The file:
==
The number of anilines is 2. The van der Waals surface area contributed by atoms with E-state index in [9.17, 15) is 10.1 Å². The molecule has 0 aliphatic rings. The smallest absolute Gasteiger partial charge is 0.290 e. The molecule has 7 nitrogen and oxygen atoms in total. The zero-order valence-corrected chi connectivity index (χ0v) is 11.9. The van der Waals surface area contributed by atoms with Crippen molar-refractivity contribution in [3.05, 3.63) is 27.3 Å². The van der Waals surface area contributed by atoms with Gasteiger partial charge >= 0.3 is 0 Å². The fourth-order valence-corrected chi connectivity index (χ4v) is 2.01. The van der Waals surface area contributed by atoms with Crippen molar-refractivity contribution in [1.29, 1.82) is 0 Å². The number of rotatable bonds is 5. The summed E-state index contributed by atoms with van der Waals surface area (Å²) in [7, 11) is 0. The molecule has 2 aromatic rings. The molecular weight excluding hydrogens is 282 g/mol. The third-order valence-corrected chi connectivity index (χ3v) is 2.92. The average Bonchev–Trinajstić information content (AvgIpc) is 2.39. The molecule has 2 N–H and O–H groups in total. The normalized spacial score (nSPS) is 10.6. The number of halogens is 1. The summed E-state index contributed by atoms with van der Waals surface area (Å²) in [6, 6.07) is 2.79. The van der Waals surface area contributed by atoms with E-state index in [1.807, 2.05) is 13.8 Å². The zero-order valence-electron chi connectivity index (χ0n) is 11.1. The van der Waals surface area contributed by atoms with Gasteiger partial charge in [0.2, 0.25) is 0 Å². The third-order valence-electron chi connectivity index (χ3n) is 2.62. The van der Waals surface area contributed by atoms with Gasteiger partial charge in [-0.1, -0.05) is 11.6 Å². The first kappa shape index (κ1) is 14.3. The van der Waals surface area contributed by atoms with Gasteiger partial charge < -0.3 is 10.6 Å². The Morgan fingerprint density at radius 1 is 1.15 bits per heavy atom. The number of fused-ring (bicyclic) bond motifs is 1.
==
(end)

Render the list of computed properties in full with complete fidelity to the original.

The number of anilines is 2. The van der Waals surface area contributed by atoms with E-state index in [9.17, 15) is 10.1 Å². The molecule has 0 aliphatic rings. The smallest absolute Gasteiger partial charge is 0.290 e. The molecule has 7 nitrogen and oxygen atoms in total. The zero-order valence-corrected chi connectivity index (χ0v) is 11.9. The van der Waals surface area contributed by atoms with Crippen molar-refractivity contribution in [3.05, 3.63) is 27.3 Å². The van der Waals surface area contributed by atoms with Gasteiger partial charge >= 0.3 is 0 Å². The fourth-order valence-corrected chi connectivity index (χ4v) is 2.01. The van der Waals surface area contributed by atoms with Crippen molar-refractivity contribution in [1.29, 1.82) is 0 Å². The number of rotatable bonds is 5. The summed E-state index contributed by atoms with van der Waals surface area (Å²) in [7, 11) is 0. The molecule has 2 aromatic rings. The molecular weight excluding hydrogens is 282 g/mol. The third-order valence-corrected chi connectivity index (χ3v) is 2.92. The average Bonchev–Trinajstić information content (AvgIpc) is 2.39. The molecule has 2 N–H and O–H groups in total. The normalized spacial score (nSPS) is 10.6. The number of halogens is 1. The summed E-state index contributed by atoms with van der Waals surface area (Å²) in [6, 6.07) is 2.79. The van der Waals surface area contributed by atoms with E-state index in [1.807, 2.05) is 13.8 Å². The zero-order valence-electron chi connectivity index (χ0n) is 11.1. The van der Waals surface area contributed by atoms with Gasteiger partial charge in [0.2, 0.25) is 0 Å². The third-order valence-electron chi connectivity index (χ3n) is 2.62. The van der Waals surface area contributed by atoms with Gasteiger partial charge in [-0.1, -0.05) is 11.6 Å². The first kappa shape index (κ1) is 14.3. The van der Waals surface area contributed by atoms with Gasteiger partial charge < -0.3 is 10.6 Å². The Morgan fingerprint density at radius 1 is 1.15 bits per heavy atom. The number of fused-ring (bicyclic) bond motifs is 1.